Mycoplasmas can also disrupt the normal orchestration and organization of the host’s immune system. They can cause lymphocytes (white blood cells that bear the major responsibility of the immune system) to secrete inflammatory cytokines (proteins that facilitate cell-to-cell communication), which leads to swelling, inflammation and either stimulation or suppression of the immune system.
Because pathogenic mycoplasmas leaving a cell they have infected can incorporate much of the host’s cell surface material into their own surface structure, they can instigate an autoimmune response in which the immune system starts attacking the host’s own cells, a process that can result in severe tissue damage and pain.
Meanwhile the mycoplasmas evade the immune system by hiding inside host cells or fusing with the cellular membrane of the host cells. Certain pathogenic mycoplasmas can also invade lymphocytes and disrupt their functioning without provoking an immune response. Using a trick known as ‘molecular mimicry,” mycoplasmas can even closely resemble host structures to fool the immune system into thinking that they are normal host cells.
After invading host cells, mycoplasmas can trigger the release of “reactive oxygen” free radicals that modify the RNA and DNA of the cells, an event that can eventually lead to malignant transformation. This phenomenon has been observed in a laboratory study in which benign (non-cancerous) cells infected by mycoplasmas became irreversibly malignant (cancerous) after 18 cell divisions. Dr. Nicolson has been working with two colleagues, Drs Darryl See and Ferre Akbarpour, of the Immune Institute in Huntington Beach. Their research has found that nearly 90% of certain late stage cancer patients show infection with pathogenic mycoplasmas. These mycoplasmas appear to drive the progression of cancer cells, making them more malignant and metastatic (capable of spreading throughout the body).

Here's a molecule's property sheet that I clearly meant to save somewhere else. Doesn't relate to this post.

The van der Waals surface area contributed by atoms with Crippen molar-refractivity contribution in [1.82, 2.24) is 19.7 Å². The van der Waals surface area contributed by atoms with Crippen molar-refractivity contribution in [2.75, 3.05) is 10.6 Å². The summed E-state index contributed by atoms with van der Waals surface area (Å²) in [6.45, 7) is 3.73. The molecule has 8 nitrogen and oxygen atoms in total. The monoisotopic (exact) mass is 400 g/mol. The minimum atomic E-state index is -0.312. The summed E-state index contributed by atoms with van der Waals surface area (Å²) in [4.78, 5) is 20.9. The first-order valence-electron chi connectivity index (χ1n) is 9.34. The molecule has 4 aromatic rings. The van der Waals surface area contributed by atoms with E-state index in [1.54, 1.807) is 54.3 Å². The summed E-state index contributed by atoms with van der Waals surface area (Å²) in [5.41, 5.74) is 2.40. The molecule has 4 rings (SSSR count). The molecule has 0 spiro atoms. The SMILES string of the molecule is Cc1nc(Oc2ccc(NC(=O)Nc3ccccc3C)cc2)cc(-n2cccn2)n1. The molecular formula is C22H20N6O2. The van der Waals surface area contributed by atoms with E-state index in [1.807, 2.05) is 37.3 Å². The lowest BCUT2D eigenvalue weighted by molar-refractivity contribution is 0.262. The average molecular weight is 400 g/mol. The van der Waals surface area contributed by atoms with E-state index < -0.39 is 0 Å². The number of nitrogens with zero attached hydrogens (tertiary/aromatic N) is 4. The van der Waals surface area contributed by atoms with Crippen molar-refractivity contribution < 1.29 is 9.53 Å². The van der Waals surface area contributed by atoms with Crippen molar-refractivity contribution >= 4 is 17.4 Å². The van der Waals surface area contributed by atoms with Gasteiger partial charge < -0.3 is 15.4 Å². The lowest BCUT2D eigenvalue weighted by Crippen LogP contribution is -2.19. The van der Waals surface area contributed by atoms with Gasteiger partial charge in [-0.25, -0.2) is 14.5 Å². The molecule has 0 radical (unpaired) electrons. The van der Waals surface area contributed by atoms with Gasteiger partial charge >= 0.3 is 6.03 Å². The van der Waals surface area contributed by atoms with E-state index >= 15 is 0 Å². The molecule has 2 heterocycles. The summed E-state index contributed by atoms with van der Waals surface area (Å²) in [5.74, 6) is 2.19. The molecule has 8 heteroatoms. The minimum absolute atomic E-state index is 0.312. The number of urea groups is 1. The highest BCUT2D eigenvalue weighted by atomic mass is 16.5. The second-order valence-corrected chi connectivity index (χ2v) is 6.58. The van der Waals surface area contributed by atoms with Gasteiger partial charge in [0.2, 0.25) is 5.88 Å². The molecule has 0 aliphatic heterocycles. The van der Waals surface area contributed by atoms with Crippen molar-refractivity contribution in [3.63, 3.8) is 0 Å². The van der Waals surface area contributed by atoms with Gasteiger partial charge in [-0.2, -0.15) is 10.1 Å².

Mycoplasmas can also invade the lining of blood vessels, where they appear to facilitate the release of biochemicals that can cause vasculitis (inflammation of blood vessels due to infection) and the formation of plaque inside blood vessel wall surfaces.